After a very rainy and cold spring here in CT, the weather has very much turned in favor of warmth and sunshine. It’s been a very nice summer so far, though it’s hard to believe how quickly it is passing. We are enjoying the summer while we can and not even thinking about fall for now. I hope you all made it safely through spring and are enjoying summer as much as we are. Stay cool.
Sandra and I attended the Warner Theatre Gala again this year and, as always, it was a wonderful event. The time and effort that goes into the planning and execution of it is very impressive. We had some good laughs, met more than a few good people, and spent more on auction bidding than we expected - which is also standard procedure every year. But, it’s for a great cause and we couldn’t be happier. To learn more about the Warner Theatre please visit their website at www.warnertheatre.org.
Last Quarter Round Up
The markets were surprisingly strong in the second quarter especially considering the strong first quarter. The U.S. S&P 500 index was up +4.35%. The international market index was up +3.68% and emerging markets were less exciting, only up +0.61%. Global ex-U.S. fared well at +2.98%. Bonds did quite well with the U.S. aggregate index up +3.08% for the quarter. Short-term treasuries also did well at +1.46% for the quarter. For most markets, the second quarter started in the positive direction, but took a turn for the worse in early May. This appeared to be related to the breakdown in trade talks between the U.S. and China. By the beginning of June, the markets seemed to recognize that the U.S. and China are using the trade talks as a political tool to send messages to both their own political base, and their trade rival, for maximum effect. The S&P 500 index hit a new all-time high on June 20, 2019.
The Federal Reserve (Fed) did not raise interest rates in June as some expected. My thought is that this was a good call by the Fed. Although there are some signs of slowing in the global economy, the U.S. continues to have a strong economy. Politically, we’ve seen the continued evolution of the 2020 U.S. Presidential campaign, though it is still too early to know where it will go. We have many candidates on the Democratic side all vying for attention and screen time. Soon it will be about all we’ll see on the TV.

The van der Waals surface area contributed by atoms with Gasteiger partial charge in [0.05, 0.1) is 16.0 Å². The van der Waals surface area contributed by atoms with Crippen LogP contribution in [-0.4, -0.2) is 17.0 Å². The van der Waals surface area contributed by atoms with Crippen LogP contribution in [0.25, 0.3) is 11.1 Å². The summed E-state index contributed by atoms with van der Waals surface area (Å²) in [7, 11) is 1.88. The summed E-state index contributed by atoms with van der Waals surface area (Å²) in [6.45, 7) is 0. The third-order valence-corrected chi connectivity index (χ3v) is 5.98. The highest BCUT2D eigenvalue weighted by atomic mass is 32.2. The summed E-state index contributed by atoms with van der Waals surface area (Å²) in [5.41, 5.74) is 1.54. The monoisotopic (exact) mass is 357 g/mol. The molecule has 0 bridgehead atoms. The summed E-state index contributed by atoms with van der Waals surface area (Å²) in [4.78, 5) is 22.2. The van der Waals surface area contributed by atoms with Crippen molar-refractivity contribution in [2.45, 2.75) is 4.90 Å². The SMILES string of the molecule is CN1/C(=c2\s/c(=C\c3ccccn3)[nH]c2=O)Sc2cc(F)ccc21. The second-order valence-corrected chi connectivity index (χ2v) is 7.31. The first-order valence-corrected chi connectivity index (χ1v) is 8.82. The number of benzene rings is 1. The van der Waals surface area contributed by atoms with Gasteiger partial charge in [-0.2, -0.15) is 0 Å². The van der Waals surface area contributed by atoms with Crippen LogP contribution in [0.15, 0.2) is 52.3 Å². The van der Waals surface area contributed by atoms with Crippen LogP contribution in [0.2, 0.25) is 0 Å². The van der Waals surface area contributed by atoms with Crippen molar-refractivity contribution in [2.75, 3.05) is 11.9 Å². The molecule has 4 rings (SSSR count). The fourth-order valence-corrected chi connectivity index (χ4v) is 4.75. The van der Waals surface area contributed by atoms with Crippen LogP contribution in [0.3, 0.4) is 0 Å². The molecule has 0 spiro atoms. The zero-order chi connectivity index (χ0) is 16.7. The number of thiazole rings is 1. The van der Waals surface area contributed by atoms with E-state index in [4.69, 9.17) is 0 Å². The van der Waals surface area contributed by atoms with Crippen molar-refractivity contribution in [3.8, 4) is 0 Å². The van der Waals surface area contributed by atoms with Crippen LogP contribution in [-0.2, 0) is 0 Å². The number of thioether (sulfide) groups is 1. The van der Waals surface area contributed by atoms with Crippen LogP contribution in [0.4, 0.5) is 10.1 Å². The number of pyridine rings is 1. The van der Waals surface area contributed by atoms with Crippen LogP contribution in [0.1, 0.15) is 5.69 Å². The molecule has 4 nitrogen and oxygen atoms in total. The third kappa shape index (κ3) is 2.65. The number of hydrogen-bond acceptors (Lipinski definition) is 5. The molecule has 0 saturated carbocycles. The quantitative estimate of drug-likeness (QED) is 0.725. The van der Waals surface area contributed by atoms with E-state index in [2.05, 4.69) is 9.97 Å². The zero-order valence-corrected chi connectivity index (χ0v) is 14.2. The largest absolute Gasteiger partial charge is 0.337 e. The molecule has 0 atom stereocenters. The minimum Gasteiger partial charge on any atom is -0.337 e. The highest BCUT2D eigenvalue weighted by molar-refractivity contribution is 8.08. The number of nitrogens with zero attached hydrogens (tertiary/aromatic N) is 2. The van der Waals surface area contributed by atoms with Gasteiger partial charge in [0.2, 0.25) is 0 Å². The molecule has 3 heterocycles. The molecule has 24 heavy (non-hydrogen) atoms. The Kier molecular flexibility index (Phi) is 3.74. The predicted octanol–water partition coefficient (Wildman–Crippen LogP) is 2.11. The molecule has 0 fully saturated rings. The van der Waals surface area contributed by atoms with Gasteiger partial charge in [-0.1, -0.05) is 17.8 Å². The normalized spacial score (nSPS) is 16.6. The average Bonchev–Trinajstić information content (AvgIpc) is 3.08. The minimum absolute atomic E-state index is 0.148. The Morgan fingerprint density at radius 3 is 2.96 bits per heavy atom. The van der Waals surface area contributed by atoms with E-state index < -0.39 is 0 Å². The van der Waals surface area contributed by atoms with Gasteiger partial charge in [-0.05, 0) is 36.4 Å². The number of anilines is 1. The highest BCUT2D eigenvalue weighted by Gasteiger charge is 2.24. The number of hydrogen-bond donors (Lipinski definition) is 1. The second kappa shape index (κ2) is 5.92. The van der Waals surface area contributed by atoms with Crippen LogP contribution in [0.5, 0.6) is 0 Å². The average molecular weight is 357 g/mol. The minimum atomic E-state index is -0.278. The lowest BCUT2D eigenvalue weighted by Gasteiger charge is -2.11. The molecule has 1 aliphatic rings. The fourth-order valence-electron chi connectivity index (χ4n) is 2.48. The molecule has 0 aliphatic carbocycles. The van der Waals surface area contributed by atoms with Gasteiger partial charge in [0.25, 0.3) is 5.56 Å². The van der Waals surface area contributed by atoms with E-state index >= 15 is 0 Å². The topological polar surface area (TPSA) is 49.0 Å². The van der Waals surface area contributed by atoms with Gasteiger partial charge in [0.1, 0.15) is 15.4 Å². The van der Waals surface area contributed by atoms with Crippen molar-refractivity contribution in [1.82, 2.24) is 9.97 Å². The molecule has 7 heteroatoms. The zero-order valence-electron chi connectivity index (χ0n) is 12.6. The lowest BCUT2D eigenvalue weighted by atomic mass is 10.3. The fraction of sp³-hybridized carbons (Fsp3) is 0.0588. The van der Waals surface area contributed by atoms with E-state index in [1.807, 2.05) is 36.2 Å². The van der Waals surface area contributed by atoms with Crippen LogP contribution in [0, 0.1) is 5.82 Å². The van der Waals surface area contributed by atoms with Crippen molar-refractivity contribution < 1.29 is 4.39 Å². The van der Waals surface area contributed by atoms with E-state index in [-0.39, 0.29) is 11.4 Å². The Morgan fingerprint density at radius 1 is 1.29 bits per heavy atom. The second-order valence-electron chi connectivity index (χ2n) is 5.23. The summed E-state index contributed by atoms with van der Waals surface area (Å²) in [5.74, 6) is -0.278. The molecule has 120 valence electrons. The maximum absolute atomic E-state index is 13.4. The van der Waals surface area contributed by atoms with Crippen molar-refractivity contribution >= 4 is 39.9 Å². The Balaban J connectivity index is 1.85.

Current Quarter Outlook
It is looking more and more like the Fed will lower rates as we move into July. Comments coming from Chairman Jerome Powell have been more dovish (meaning: a lower interest rate bias) than what we heard in March. With the most recent annual Gross Domestic Product (GDP) coming in at +3.2%, and unemployment at a fifty-year low, I’m not sure I fully understand the dovish tone. While I’m open to the idea that interest rate increases might be put on hold while we continue with trade negotiations, lowering rates is a step in the opposite direction. The U.S economy, while not as strong as it was in 2017, is still strong, and we’ve just hit the milestone of this being the longest economic expansion in U.S. history. My best guess is that the Fed’s tone may be in response to the slowing global economy mentioned earlier, and being cautious about the steps they might need to take to avoid recession. The trade skirmish with China continues with no clear indications of a solution. Don’t expect one anytime soon. The trade issues with China are substantial and middle ground is limited. But while both sides are willing extract and tolerate some pain, neither side wants to push the global economy toward recession. The bravado and bullying will continue.
My investment strategy is to add exposure to U.S. large value stocks and short-term bonds. I’m reducing exposure to small cap stocks and long bonds. I will continue to underweight international investments and overweight emerging markets. And I will eliminate the equity long/short position in favor of alternative investments in real estate.
Barron Financial Group, LLP is a fee-only Registered Investment Advisor regulated by the Connecticut Department of Banking.
This newsletter is for general information only and should not be considered investment advice. Investors should consult with a trained investment professional to discuss their particular situation.